How we live each day of our lives culminates in an intense moment of truth at the time of death.


I recall the special graces associated with the passing of an aunt.

She was married but her husband preceded her into eternal life. She did not have children because she was always the caregiver of extended family.  She was in the process of dying a natural death in the warmth of the family home. It was not necessary that she be hooked up to machines; no intravenous drips of morphine or any other painkiller was needed.

We sat around her bed and conversed with her as she went in and out of consciousness.

Suddenly she said, “The room is filled with them. There is hardly enough room for all of them. Don’t you see them?  Angels are all over this room.”

I believed her because she was credible and the existence of angels is part of Catholic doctrine.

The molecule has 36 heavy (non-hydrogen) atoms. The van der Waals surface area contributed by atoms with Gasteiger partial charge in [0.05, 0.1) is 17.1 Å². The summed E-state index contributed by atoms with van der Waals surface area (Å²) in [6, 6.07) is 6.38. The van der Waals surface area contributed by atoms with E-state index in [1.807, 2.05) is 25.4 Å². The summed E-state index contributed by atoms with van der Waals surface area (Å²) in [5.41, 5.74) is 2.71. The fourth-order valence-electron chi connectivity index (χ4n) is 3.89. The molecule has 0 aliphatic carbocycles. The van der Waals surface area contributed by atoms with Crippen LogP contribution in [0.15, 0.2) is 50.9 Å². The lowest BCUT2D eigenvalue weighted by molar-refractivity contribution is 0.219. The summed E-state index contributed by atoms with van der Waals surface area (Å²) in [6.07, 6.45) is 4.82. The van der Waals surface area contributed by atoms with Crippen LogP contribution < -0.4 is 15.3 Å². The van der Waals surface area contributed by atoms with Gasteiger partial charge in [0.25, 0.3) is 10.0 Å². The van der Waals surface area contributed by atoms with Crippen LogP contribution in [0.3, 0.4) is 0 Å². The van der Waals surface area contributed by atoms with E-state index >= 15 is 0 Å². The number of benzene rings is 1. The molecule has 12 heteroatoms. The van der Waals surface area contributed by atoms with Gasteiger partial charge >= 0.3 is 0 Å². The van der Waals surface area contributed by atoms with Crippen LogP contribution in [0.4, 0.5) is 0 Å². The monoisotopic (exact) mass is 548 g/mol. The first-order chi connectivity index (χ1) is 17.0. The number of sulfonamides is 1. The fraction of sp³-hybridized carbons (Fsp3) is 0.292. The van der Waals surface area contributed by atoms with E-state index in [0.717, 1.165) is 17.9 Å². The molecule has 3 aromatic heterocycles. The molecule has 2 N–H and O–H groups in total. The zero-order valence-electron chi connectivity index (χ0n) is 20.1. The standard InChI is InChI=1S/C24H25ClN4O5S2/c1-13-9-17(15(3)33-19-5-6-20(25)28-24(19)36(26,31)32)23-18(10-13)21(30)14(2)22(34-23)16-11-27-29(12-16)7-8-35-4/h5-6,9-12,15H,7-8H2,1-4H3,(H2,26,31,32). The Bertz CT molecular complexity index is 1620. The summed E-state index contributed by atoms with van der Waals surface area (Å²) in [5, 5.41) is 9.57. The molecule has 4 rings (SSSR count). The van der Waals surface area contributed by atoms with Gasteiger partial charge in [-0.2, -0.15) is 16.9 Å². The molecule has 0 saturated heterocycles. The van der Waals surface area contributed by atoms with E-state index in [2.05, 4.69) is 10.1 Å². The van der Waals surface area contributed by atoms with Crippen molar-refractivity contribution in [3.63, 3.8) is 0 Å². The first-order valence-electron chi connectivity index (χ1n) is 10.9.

She continued, “Oh, John (her deceased husband) is here.  He is extending his hand to me. There are other family members too.  I see them.”  Then, speaking first person to her deceased husband she said, “Oh John, I want to go, but I will miss all these people. I am not quite ready please.”

This no nonsense woman of faith was utterly believable. It seemed the natural order of things for a good woman who served others selflessly all of her life.  We told her that we would miss her but we would be together again; it would be alright if she went to meet the Lord and her husband.

The next day, with her face illumined, she looked up as if acknowledging the presence of someone we could not see and then she closed her eyes and peacefully breathed her last.

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